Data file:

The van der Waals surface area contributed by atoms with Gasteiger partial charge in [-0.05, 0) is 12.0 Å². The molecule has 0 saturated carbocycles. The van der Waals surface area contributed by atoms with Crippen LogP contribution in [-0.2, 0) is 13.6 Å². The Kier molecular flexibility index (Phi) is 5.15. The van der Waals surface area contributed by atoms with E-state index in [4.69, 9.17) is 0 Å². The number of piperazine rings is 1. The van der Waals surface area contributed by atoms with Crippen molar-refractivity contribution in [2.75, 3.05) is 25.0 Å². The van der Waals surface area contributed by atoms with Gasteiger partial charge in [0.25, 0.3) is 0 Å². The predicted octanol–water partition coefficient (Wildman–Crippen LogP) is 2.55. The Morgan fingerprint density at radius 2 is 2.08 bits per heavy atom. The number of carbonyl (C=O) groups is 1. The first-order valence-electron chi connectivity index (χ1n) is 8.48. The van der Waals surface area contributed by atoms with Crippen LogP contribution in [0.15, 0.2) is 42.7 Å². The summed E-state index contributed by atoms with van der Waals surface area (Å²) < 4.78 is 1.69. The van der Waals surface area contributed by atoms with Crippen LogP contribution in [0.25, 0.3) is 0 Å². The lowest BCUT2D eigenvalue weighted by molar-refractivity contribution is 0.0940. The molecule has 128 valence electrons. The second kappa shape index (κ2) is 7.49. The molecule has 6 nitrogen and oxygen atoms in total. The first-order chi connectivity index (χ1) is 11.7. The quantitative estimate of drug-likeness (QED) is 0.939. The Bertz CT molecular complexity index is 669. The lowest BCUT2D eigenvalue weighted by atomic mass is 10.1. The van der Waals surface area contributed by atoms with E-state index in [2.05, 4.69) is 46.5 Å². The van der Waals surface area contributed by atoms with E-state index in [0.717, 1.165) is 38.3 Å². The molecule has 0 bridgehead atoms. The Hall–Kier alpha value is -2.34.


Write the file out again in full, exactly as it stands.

The van der Waals surface area contributed by atoms with Gasteiger partial charge in [-0.05, 0) is 12.0 Å². The molecule has 0 saturated carbocycles. The van der Waals surface area contributed by atoms with Crippen LogP contribution in [-0.2, 0) is 13.6 Å². The Kier molecular flexibility index (Phi) is 5.15. The van der Waals surface area contributed by atoms with E-state index in [4.69, 9.17) is 0 Å². The number of piperazine rings is 1. The van der Waals surface area contributed by atoms with Crippen molar-refractivity contribution in [2.75, 3.05) is 25.0 Å². The van der Waals surface area contributed by atoms with Gasteiger partial charge in [0.25, 0.3) is 0 Å². The predicted octanol–water partition coefficient (Wildman–Crippen LogP) is 2.55. The Morgan fingerprint density at radius 2 is 2.08 bits per heavy atom. The number of carbonyl (C=O) groups is 1. The first-order valence-electron chi connectivity index (χ1n) is 8.48. The van der Waals surface area contributed by atoms with Crippen LogP contribution in [0.15, 0.2) is 42.7 Å². The summed E-state index contributed by atoms with van der Waals surface area (Å²) < 4.78 is 1.69. The van der Waals surface area contributed by atoms with Crippen LogP contribution in [0.25, 0.3) is 0 Å². The lowest BCUT2D eigenvalue weighted by molar-refractivity contribution is 0.0940. The molecule has 128 valence electrons. The second kappa shape index (κ2) is 7.49. The molecule has 6 nitrogen and oxygen atoms in total. The first-order chi connectivity index (χ1) is 11.7. The quantitative estimate of drug-likeness (QED) is 0.939. The Bertz CT molecular complexity index is 669. The lowest BCUT2D eigenvalue weighted by atomic mass is 10.1. The van der Waals surface area contributed by atoms with E-state index in [2.05, 4.69) is 46.5 Å². The van der Waals surface area contributed by atoms with E-state index in [0.717, 1.165) is 38.3 Å². The molecule has 0 bridgehead atoms. The Hall–Kier alpha value is -2.34.